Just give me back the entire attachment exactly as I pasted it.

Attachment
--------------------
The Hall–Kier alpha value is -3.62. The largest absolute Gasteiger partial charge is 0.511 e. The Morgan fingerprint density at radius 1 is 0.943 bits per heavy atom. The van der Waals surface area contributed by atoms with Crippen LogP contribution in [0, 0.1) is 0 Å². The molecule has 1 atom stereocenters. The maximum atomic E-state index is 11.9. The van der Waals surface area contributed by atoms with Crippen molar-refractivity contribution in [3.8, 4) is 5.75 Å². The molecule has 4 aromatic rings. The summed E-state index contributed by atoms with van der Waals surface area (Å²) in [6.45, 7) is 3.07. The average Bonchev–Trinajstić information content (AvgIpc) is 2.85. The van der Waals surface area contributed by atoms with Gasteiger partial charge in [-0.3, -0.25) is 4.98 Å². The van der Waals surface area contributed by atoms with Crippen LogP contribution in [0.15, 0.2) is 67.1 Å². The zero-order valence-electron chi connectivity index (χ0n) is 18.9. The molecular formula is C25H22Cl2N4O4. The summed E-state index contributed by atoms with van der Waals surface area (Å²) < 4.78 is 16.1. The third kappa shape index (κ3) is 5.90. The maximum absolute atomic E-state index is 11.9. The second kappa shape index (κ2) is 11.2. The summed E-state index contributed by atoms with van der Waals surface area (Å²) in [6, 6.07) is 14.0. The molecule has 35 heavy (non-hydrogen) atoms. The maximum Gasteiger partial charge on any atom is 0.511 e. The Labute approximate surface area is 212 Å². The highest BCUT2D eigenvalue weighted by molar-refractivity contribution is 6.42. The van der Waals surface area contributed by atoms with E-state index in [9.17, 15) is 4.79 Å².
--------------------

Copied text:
The Hall–Kier alpha value is -3.62. The largest absolute Gasteiger partial charge is 0.511 e. The Morgan fingerprint density at radius 1 is 0.943 bits per heavy atom. The van der Waals surface area contributed by atoms with Crippen LogP contribution in [0, 0.1) is 0 Å². The molecule has 1 atom stereocenters. The maximum atomic E-state index is 11.9. The van der Waals surface area contributed by atoms with Crippen molar-refractivity contribution in [3.8, 4) is 5.75 Å². The molecule has 4 aromatic rings. The summed E-state index contributed by atoms with van der Waals surface area (Å²) in [6.45, 7) is 3.07. The average Bonchev–Trinajstić information content (AvgIpc) is 2.85. The van der Waals surface area contributed by atoms with Gasteiger partial charge in [-0.3, -0.25) is 4.98 Å². The van der Waals surface area contributed by atoms with Crippen LogP contribution in [0.15, 0.2) is 67.1 Å². The zero-order valence-electron chi connectivity index (χ0n) is 18.9. The molecular formula is C25H22Cl2N4O4. The summed E-state index contributed by atoms with van der Waals surface area (Å²) < 4.78 is 16.1. The third kappa shape index (κ3) is 5.90. The maximum absolute atomic E-state index is 11.9. The second kappa shape index (κ2) is 11.2. The summed E-state index contributed by atoms with van der Waals surface area (Å²) in [6, 6.07) is 14.0. The molecule has 35 heavy (non-hydrogen) atoms. The maximum Gasteiger partial charge on any atom is 0.511 e. The Labute approximate surface area is 212 Å². The highest BCUT2D eigenvalue weighted by molar-refractivity contribution is 6.42. The van der Waals surface area contributed by atoms with E-state index in [9.17, 15) is 4.79 Å².